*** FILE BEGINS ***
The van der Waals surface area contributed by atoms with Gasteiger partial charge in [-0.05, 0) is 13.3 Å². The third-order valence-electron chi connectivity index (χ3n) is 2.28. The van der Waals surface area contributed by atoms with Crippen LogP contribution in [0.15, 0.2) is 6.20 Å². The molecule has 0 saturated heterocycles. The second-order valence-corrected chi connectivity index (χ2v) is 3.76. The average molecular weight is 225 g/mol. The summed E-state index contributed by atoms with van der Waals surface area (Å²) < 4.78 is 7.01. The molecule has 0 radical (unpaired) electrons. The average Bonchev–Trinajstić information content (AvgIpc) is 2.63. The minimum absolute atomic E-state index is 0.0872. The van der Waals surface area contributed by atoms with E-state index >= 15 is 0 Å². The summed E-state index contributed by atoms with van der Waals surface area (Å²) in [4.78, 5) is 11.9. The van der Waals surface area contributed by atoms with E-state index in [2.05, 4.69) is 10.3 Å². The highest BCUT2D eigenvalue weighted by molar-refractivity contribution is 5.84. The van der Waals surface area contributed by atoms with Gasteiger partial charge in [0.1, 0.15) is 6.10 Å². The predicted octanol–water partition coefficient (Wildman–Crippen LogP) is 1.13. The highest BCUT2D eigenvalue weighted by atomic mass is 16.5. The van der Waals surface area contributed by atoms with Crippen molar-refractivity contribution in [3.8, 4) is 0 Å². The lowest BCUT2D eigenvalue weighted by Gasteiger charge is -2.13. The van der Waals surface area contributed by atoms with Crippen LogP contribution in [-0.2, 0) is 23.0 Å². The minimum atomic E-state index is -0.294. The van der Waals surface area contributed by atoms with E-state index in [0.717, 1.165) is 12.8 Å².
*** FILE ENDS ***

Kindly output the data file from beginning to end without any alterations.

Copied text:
The van der Waals surface area contributed by atoms with Gasteiger partial charge in [-0.05, 0) is 13.3 Å². The third-order valence-electron chi connectivity index (χ3n) is 2.28. The van der Waals surface area contributed by atoms with Crippen LogP contribution in [0.15, 0.2) is 6.20 Å². The molecule has 0 saturated heterocycles. The second-order valence-corrected chi connectivity index (χ2v) is 3.76. The average molecular weight is 225 g/mol. The summed E-state index contributed by atoms with van der Waals surface area (Å²) < 4.78 is 7.01. The molecule has 0 radical (unpaired) electrons. The average Bonchev–Trinajstić information content (AvgIpc) is 2.63. The minimum absolute atomic E-state index is 0.0872. The van der Waals surface area contributed by atoms with E-state index >= 15 is 0 Å². The summed E-state index contributed by atoms with van der Waals surface area (Å²) in [4.78, 5) is 11.9. The van der Waals surface area contributed by atoms with E-state index in [2.05, 4.69) is 10.3 Å². The highest BCUT2D eigenvalue weighted by molar-refractivity contribution is 5.84. The van der Waals surface area contributed by atoms with Gasteiger partial charge in [0.1, 0.15) is 6.10 Å². The predicted octanol–water partition coefficient (Wildman–Crippen LogP) is 1.13. The highest BCUT2D eigenvalue weighted by atomic mass is 16.5. The van der Waals surface area contributed by atoms with Crippen molar-refractivity contribution in [3.8, 4) is 0 Å². The lowest BCUT2D eigenvalue weighted by Gasteiger charge is -2.13. The van der Waals surface area contributed by atoms with Crippen LogP contribution in [-0.2, 0) is 23.0 Å². The minimum atomic E-state index is -0.294. The van der Waals surface area contributed by atoms with E-state index in [0.717, 1.165) is 12.8 Å².